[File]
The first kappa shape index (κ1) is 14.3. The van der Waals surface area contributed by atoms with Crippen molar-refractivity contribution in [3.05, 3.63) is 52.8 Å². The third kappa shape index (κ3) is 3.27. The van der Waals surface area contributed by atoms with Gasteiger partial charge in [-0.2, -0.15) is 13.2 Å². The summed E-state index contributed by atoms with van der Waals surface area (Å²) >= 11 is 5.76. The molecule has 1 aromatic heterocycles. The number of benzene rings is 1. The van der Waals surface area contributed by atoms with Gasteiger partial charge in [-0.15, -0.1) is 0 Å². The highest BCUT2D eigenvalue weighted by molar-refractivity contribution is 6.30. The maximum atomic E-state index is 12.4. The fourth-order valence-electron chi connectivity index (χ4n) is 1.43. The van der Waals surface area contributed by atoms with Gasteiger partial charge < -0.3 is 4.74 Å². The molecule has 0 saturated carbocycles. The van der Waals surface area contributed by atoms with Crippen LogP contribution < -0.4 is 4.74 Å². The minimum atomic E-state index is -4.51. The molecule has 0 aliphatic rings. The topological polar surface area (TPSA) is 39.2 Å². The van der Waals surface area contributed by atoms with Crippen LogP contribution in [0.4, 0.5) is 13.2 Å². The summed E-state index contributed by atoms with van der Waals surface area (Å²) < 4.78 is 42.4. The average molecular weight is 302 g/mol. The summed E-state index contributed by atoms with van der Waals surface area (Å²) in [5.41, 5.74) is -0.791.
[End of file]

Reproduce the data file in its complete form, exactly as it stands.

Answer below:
The first kappa shape index (κ1) is 14.3. The van der Waals surface area contributed by atoms with Crippen molar-refractivity contribution in [3.05, 3.63) is 52.8 Å². The third kappa shape index (κ3) is 3.27. The van der Waals surface area contributed by atoms with Gasteiger partial charge in [-0.2, -0.15) is 13.2 Å². The summed E-state index contributed by atoms with van der Waals surface area (Å²) >= 11 is 5.76. The molecule has 1 aromatic heterocycles. The number of benzene rings is 1. The van der Waals surface area contributed by atoms with Gasteiger partial charge in [-0.15, -0.1) is 0 Å². The highest BCUT2D eigenvalue weighted by molar-refractivity contribution is 6.30. The maximum atomic E-state index is 12.4. The fourth-order valence-electron chi connectivity index (χ4n) is 1.43. The van der Waals surface area contributed by atoms with Gasteiger partial charge < -0.3 is 4.74 Å². The molecule has 0 saturated carbocycles. The van der Waals surface area contributed by atoms with Crippen LogP contribution < -0.4 is 4.74 Å². The minimum atomic E-state index is -4.51. The molecule has 0 aliphatic rings. The topological polar surface area (TPSA) is 39.2 Å². The van der Waals surface area contributed by atoms with Crippen LogP contribution in [0.4, 0.5) is 13.2 Å². The summed E-state index contributed by atoms with van der Waals surface area (Å²) < 4.78 is 42.4. The average molecular weight is 302 g/mol. The summed E-state index contributed by atoms with van der Waals surface area (Å²) in [5.41, 5.74) is -0.791.